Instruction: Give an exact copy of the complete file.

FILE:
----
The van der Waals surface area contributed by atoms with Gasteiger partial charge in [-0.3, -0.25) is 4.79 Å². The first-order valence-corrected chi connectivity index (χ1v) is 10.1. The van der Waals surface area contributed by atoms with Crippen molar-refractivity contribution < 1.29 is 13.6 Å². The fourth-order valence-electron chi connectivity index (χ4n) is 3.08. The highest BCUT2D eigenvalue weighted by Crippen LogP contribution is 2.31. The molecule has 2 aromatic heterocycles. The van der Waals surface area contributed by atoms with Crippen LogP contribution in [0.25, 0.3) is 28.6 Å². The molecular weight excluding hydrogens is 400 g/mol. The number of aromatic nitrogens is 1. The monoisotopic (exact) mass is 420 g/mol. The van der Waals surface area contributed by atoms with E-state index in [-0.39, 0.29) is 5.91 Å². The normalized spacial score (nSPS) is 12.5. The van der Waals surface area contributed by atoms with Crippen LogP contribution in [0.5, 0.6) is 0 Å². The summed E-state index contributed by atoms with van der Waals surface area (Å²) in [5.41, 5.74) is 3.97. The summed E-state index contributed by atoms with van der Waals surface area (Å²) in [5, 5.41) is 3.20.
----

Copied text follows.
The van der Waals surface area contributed by atoms with Gasteiger partial charge in [-0.3, -0.25) is 4.79 Å². The first-order valence-corrected chi connectivity index (χ1v) is 10.1. The van der Waals surface area contributed by atoms with Crippen molar-refractivity contribution < 1.29 is 13.6 Å². The fourth-order valence-electron chi connectivity index (χ4n) is 3.08. The highest BCUT2D eigenvalue weighted by Crippen LogP contribution is 2.31. The molecule has 2 aromatic heterocycles. The van der Waals surface area contributed by atoms with Crippen LogP contribution in [0.25, 0.3) is 28.6 Å². The molecular weight excluding hydrogens is 400 g/mol. The number of aromatic nitrogens is 1. The monoisotopic (exact) mass is 420 g/mol. The van der Waals surface area contributed by atoms with E-state index in [-0.39, 0.29) is 5.91 Å². The normalized spacial score (nSPS) is 12.5. The van der Waals surface area contributed by atoms with Crippen LogP contribution in [0.5, 0.6) is 0 Å². The summed E-state index contributed by atoms with van der Waals surface area (Å²) in [5.41, 5.74) is 3.97. The summed E-state index contributed by atoms with van der Waals surface area (Å²) in [5, 5.41) is 3.20.